Two cryptocurrency giants just recently announced they would be working together to establish standards for stablecoins and boost their adoption. Circle and Coinbase will be establishing the “CENTRE Consortium” which will be responsible for making sure stable-coins reach the hands of actual consumers and investors.
Circle and Coinbase are two of the largest cryptocurrency companies in the space. Coinbase was recently valued at some $8 billion following a hedge fund investment. Circle, likewise, has had a slew of investors supporting their project as they purchase traditional crowdfunding platforms and push towards cryptocurrency’s adoption; they are currently valued at $3 billion.
As per Coinbase’s announcement, the company outlined the broad range of possibilities rendered more accessible through the use of stablecoins. USDC, for example, will be able to be used as a “programmable dollar” — as such, it can be used with dApps, to send and receive USD, and allow for consumers to easily track their fiat on-chain. Coinbase is also keen on establishing consumer confidence and the announcement makes effort to emphasize that “compliance” behind the USDC and how it’s secure.
As per their announcement, the joint venture centers around the stablecoin known as “USD coin” or USDC, which is pegged 1:1 to the U.S. dollar. Created by Circle, the stablecoin currency will be available to buy and sell on Coinbase’s own trading platform.
“A More Open Financial System”
Since Bitcoin’s price has fluctuated so wildly this year and last, many companies have been coming out with their own stablecoins as a way to peg the cryptocurrency space to the dollar. The idea is that a stablecoin would allow for an on-chain representation of fiat, which could serve as a counterweight on the market. Even better, on-chain representation of the fiat would mean that the cryptocurrency would acquire much-needed legitimacy.
In their blogpost, Coinbase commented as saying:
“We see USDC as a major step towards a more open financial system. The advantage of a blockchain-based digital dollar – like USDC – is that it is easier to program, send, use in apps, and store locally than traditional US dollars”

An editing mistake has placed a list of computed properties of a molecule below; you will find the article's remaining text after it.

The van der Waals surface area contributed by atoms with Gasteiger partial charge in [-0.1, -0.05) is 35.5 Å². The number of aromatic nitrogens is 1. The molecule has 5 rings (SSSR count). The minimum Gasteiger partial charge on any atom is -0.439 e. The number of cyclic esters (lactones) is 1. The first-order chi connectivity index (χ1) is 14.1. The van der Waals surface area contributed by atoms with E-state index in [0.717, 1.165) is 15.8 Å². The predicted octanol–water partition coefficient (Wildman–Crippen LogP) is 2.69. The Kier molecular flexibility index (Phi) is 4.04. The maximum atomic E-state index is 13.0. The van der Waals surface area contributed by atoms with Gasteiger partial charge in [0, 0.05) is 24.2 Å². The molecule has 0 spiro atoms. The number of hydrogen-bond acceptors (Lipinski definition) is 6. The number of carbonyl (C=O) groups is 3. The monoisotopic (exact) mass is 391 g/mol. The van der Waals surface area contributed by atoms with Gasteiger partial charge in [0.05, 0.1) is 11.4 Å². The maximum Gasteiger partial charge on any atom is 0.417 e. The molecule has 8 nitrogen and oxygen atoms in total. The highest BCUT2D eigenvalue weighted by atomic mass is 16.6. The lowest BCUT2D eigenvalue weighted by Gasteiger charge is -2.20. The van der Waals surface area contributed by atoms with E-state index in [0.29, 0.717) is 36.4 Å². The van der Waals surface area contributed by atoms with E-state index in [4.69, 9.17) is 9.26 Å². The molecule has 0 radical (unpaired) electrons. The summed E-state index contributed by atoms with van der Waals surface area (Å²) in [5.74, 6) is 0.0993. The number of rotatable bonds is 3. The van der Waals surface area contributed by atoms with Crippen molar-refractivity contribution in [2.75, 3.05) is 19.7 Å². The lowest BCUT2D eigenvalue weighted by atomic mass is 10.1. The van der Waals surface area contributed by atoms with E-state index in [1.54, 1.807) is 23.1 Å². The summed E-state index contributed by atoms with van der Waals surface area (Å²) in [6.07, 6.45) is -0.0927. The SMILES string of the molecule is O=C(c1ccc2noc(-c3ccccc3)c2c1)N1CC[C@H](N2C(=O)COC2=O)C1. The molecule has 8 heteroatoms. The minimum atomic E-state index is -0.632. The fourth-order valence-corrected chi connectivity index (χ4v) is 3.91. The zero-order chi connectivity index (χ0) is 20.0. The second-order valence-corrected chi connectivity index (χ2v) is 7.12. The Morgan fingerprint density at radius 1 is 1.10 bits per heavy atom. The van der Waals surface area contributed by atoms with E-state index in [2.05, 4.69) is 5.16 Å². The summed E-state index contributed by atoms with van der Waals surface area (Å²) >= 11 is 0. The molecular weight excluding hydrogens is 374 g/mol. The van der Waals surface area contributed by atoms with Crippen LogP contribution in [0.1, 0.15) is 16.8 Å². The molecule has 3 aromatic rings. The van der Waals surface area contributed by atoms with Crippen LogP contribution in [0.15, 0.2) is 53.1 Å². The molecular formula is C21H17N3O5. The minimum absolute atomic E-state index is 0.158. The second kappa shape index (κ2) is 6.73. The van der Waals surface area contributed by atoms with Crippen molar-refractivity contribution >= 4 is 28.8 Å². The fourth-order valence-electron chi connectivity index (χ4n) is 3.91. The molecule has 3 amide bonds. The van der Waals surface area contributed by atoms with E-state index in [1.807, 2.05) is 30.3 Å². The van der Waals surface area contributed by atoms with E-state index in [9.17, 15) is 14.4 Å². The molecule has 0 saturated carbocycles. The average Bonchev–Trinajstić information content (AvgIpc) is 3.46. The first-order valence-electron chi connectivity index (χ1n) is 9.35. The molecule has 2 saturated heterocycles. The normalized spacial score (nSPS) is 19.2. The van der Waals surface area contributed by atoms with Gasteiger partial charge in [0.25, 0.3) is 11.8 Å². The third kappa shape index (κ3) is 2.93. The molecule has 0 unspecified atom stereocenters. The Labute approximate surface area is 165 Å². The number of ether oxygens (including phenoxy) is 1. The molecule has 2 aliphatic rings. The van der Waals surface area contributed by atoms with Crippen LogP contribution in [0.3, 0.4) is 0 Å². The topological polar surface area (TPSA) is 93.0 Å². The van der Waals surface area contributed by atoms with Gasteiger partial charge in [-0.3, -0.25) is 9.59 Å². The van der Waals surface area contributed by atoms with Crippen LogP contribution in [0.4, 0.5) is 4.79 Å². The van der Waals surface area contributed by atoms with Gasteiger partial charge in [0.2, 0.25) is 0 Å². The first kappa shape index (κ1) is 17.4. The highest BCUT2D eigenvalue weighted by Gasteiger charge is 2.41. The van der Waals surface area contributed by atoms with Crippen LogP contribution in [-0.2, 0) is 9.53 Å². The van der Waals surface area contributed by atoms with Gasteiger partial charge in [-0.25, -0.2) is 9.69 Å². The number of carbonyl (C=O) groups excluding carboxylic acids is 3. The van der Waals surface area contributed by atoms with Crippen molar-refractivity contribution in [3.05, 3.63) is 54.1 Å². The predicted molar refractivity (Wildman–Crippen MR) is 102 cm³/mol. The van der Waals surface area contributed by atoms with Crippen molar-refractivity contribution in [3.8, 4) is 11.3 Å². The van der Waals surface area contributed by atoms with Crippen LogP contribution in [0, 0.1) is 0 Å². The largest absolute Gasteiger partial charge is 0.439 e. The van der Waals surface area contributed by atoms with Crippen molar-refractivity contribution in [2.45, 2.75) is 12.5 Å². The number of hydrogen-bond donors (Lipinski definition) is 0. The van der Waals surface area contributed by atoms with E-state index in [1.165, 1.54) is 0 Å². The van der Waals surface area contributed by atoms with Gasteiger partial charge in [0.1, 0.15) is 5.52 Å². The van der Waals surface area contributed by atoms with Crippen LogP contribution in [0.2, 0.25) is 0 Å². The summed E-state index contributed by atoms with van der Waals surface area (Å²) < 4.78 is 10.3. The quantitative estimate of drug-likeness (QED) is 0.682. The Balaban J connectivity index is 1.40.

This is good news given that the largest stablecoin, Tether, has come under some scrutiny in recent weeks for being dubious in where their money is stored. Recently, due to a market panic, the price of USDT plunged to below 90 cents despite being said to be backed “1:1 with the U.S. dollar.” The panic occurred over reports that their partner, Bitfinex, was insolvent and would close soon. Critics have been skeptical of USDT’s claims and still are, arguing that USDT does not hold some $2 billion in actual dollars backing its over $2 billion market capitalization.
USDT has been around for a long time — but it seems now that new stablecoins are finally entering the market which will provide some necessary competition to Tether. For example, Gemini dollar recently was announced and is now trading on Gemini exchange and a few other places. USDC is thus an addition to a long list of stablecoins that have been released this year, prompting some commentators to wonder if this hype over stablecoins is even over yet.
What Comes Next?
It seems that now we have a few legitimate contenders in the stablecoin space, enough where we can begin building an ecosystem around them. However, it is also possible that many of these backed cryptocurrencies co-exist with one another.
However, this was not the message that Circle and Coinbase are pushing for. Instead, they are looking for their USDC coin to become the standardized, accepted, fiat representation on-chain. Although other stablecoins will be present in the market, USDC is looking to lead the pack.
With the amount of funding Circle and Coinbase has, this seems possible. However, we have yet to see stablecoins backed by the FDIC like regular assets in a bank. There is always the concern of security when it comes to stablecoins. Just consider: if your assets are insured in a bank for up to $250,000 by law, then why would you opt to hold your fiat on-chain where there are no such protections?
These are the kind of questions stablecoins like USDC will be forced to ask themselves if they ever want to enter mass circulation with consumers. The look, feel, and basic functionality of a dollar must be realized on-chain, so that it is familiar enough for everyday consumers, not just the cryptocurrency space. Only then will stablecoins reach consumer adoption. However, all being said, USDC is a good start.